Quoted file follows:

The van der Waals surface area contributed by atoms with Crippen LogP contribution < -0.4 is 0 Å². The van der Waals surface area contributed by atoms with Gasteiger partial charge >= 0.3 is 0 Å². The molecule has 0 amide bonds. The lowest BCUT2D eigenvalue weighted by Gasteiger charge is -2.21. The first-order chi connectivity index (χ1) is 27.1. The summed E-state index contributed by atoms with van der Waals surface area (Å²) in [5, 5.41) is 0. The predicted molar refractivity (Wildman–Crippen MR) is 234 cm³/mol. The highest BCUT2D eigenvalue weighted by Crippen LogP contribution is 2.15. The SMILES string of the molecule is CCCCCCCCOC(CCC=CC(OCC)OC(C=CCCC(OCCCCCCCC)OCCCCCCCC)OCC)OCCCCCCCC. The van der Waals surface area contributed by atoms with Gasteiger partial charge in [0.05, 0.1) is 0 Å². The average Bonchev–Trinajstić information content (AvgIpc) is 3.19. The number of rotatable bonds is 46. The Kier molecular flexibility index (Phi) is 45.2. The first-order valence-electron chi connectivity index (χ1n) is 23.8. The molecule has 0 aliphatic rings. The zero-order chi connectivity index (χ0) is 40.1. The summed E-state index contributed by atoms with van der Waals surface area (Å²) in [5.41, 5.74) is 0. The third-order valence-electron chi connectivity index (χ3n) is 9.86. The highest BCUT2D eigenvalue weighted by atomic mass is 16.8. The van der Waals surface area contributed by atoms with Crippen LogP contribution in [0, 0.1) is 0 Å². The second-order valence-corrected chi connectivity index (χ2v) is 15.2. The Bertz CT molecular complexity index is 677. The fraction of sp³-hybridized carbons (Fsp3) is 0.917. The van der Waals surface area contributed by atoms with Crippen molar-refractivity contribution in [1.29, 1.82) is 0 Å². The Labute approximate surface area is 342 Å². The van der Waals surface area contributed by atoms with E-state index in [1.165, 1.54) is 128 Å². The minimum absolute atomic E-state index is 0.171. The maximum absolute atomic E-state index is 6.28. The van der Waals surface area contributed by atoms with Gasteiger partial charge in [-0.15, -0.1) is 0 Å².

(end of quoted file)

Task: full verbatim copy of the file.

The van der Waals surface area contributed by atoms with Crippen LogP contribution < -0.4 is 0 Å². The van der Waals surface area contributed by atoms with Gasteiger partial charge >= 0.3 is 0 Å². The molecule has 0 amide bonds. The lowest BCUT2D eigenvalue weighted by Gasteiger charge is -2.21. The first-order chi connectivity index (χ1) is 27.1. The summed E-state index contributed by atoms with van der Waals surface area (Å²) in [5, 5.41) is 0. The predicted molar refractivity (Wildman–Crippen MR) is 234 cm³/mol. The highest BCUT2D eigenvalue weighted by Crippen LogP contribution is 2.15. The SMILES string of the molecule is CCCCCCCCOC(CCC=CC(OCC)OC(C=CCCC(OCCCCCCCC)OCCCCCCCC)OCC)OCCCCCCCC. The van der Waals surface area contributed by atoms with Gasteiger partial charge in [0.05, 0.1) is 0 Å². The average Bonchev–Trinajstić information content (AvgIpc) is 3.19. The number of rotatable bonds is 46. The Kier molecular flexibility index (Phi) is 45.2. The first-order valence-electron chi connectivity index (χ1n) is 23.8. The molecule has 0 aliphatic rings. The zero-order chi connectivity index (χ0) is 40.1. The summed E-state index contributed by atoms with van der Waals surface area (Å²) in [5.41, 5.74) is 0. The third-order valence-electron chi connectivity index (χ3n) is 9.86. The highest BCUT2D eigenvalue weighted by atomic mass is 16.8. The van der Waals surface area contributed by atoms with Crippen LogP contribution in [0, 0.1) is 0 Å². The second-order valence-corrected chi connectivity index (χ2v) is 15.2. The Bertz CT molecular complexity index is 677. The fraction of sp³-hybridized carbons (Fsp3) is 0.917. The van der Waals surface area contributed by atoms with Crippen molar-refractivity contribution in [1.29, 1.82) is 0 Å². The Labute approximate surface area is 342 Å². The van der Waals surface area contributed by atoms with E-state index in [1.165, 1.54) is 128 Å². The minimum absolute atomic E-state index is 0.171. The maximum absolute atomic E-state index is 6.28. The van der Waals surface area contributed by atoms with Gasteiger partial charge in [-0.15, -0.1) is 0 Å².